Gillard told of the stark reality of what happens when border security turns a boat around and go back to where it came from: the people smugglers in charge of the boats simply destroy the vessel and it is then up to the men and women of border security to save those in the water.

Because immigration has been one of the most fiercely debated issues by the general public, it may have a profound effect of the outcome of the election.

TOPIC TWO: Climate change

As Australia, and the rest of the world, prepared to step into a new generation of climate change activism, Rudd’s back flip on a proposed emissions trading scheme in April proved a hard pill to swallow.

Many believed that back flip added another nail in his political coffin.

When it came to climate change debate, Gillard’s material seemed a little shaky.

She reassured the public that she would only introduce a price on carbon if the liberal opposition agreed to it and that the only way to cut carbon emissions would be to introduce her market-based approach.

The problem is Abbott has maintained a staunch resistance to any such agreement.

Abbott launched an attack on the government on climate change.

“There has been a complete failure of leadership from this government and this prime minister” on the issue, he said.

Abbott rejected the government’s use of a climate change focus group to target possible solutions. He said it is up to Parliament to resolve it.


Following a global financial crisis that freaked out every developed western nation, the state of the economy was always going to be a political focus point.

Both candidates put forward rather flimsy plans to deal with it.

Gillard refused to go into detail about what would happen if Australia experienced a ‘double dip recession’ instead choosing to focus on the fact her government had managed to keep Australia out of a recession in the first place.

She said her optimism prompted her to believe Australia would continue to grow and prosper after a world struggle which we came out of seemingly unscathed.

When given his chance to reply, Abbot said only his government would be capable of cutting Labor’s deficit and subsequently lowering taxes and improving the economy.

TOPIC FOUR: Kevin Rudd’s axing

This one’s been on the lips of most Australians for the last month.

No one saw the ouster coming and everyone wanted to know what went on behind closed doors.

How did Gillard step so quickly into a vacant pair of K-Rudd’s shoes after spending the previous month reassuring people that his leadership was safe?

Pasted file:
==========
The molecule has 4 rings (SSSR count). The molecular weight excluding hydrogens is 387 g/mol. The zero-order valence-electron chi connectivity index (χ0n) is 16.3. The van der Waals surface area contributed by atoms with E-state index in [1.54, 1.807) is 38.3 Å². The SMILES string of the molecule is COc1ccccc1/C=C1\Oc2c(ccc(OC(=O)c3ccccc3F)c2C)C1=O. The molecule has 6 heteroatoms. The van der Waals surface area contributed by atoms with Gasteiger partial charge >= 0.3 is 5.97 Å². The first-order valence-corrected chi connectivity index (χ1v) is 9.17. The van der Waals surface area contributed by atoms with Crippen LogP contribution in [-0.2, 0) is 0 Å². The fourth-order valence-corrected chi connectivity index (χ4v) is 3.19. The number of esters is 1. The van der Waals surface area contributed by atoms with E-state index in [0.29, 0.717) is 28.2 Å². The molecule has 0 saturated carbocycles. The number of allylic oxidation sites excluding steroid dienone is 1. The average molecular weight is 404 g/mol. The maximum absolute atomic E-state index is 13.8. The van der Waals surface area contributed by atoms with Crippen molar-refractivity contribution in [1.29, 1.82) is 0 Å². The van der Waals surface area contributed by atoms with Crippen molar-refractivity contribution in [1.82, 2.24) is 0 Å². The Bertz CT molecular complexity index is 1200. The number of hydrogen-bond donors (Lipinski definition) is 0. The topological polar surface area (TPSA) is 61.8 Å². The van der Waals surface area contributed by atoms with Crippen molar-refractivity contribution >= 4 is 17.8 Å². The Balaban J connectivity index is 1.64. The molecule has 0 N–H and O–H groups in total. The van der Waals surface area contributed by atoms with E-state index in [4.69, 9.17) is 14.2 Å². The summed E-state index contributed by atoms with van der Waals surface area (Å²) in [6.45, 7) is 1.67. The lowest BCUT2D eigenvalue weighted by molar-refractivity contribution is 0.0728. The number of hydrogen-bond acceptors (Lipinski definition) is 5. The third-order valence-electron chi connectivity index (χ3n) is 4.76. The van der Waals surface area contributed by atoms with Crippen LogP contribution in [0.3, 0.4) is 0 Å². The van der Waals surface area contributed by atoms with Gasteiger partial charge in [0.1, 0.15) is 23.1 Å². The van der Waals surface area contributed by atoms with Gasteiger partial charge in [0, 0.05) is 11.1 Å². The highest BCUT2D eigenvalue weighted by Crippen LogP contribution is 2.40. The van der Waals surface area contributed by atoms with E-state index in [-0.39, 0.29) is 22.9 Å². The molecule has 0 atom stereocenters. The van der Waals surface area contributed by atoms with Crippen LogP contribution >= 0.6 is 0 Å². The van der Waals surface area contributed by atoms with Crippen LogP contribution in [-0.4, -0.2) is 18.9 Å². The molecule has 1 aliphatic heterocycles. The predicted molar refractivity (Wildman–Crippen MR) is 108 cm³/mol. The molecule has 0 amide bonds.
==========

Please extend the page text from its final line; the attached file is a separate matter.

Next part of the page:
Abbott has been using the political assassination of Rudd to undermine Gillard and the government since the takeover.

He said Australia cannot trust a government that would so willingly give its leader the sack in his first term and refuse to explain why.

Until the debate, Gillard had been reverently tight-lipped about her motivations, claiming what happened behind closed doors between her and Rudd was not something on which she would publicly comment.

The Australian public did not appreciate her seemingly undemocratic attitude behind the leadership siege.

However, she could not shirk Rudd during the leaders’ debate.

When asked about what really happened, she broke her silence and admitted she had become increasingly worried her government had stopped making progress and the leader was losing the confidence of the public.

“It came down to a really difficult choice. It didn’t sit easily with me. But it came down to a choice as to whether I should continue to be of service to Kevin Rudd or whether I needed to look to my service to the Australian people. The choice I made was to be of service to the Australian people,” Gillard said.

At the end of the night, the debate was done and dusted with a quick, and uncomfortable, shake of the hand.

Though Gillard was widely declared the winner, many called it a draw.

Unfortunately, the debate was the only opportunity for opposing candidates to make a serious indentation on the minds of voters.

There will not be another this year.

With the outcome of the election too close to call, both parties may rue their choice not to draw blood while they had the perfect chance.

Rebecca Baylis is a Reporter for Youth Journalism International.